• Bemisia tabaci ;
  • Encarsia formosa ;
  • indirect plant defence;
  • phloem-feeding herbivore;
  • plant–herbivore interactions;
  • salicylic acid


  1. Herbivore attack induces plants to mobilize chemical defences, including the release of volatiles that attract natural enemies of the herbivore. This commonly involves the jasmonic acid (JA) pathway. However, phloem-feeding whiteflies specifically trigger salicylic acid (SA)-signalling, thereby suppressing JA-based defences and enhancing host plant suitability.
  2. Here, we show with Arabidopsis thaliana plants that the whitefly parasitoid Encarsia formosa outsmarts this apparent host plant manipulation by exploiting the SA-triggered emission of β-myrcene. Assays with various Arabidopsis mutants and phytohormone and gene-expression analyses reveal that the whiteflies induce the accumulation of endogenous SA, thereby enhancing the expression of SA-regulated genes, one of which encodes ocimene/myrcene synthase, which resulted in the recruitment of parasitoids under greenhouse conditions. Performance assays confirmed that whiteflies directly benefit from suppressing JA-based defences.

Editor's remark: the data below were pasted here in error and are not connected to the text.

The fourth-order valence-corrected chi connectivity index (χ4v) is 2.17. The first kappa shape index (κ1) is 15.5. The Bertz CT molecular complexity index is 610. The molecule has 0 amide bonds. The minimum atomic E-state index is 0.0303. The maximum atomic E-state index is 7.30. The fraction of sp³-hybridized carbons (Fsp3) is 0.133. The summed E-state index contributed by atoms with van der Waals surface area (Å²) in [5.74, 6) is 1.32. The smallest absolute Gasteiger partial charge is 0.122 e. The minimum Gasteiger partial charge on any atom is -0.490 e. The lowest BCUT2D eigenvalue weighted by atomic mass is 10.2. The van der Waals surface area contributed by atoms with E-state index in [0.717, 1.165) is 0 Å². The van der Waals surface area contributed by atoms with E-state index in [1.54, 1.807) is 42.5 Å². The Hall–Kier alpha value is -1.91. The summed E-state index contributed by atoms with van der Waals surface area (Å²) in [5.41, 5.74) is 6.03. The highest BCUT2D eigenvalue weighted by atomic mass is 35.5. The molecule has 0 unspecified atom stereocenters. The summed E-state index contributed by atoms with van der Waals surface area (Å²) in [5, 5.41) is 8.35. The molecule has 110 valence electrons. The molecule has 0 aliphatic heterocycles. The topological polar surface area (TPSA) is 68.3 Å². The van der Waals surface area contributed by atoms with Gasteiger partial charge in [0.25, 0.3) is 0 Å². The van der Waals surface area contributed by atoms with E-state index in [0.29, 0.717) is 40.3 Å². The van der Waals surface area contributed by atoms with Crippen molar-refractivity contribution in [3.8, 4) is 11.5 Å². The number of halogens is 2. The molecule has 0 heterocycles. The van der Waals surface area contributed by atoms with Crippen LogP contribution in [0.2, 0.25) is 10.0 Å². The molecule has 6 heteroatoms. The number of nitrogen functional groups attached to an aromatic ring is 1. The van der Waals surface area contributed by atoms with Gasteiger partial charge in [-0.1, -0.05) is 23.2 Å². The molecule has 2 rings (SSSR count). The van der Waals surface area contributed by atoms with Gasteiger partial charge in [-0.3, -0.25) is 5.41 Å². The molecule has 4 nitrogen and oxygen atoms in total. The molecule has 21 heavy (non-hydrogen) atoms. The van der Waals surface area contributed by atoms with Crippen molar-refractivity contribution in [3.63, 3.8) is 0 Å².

3. Taken together, we conclude that by activating SA-signalling whitefly feeding suppresses direct, JA-based defences, but that parasitoids can adapt to this by exploiting specific, SA-induced volatile emissions for host location.
  4. Our work further confirms that herbivory contributes to selective pressure governing the evolution of inducible volatile signals as indirect plant defences.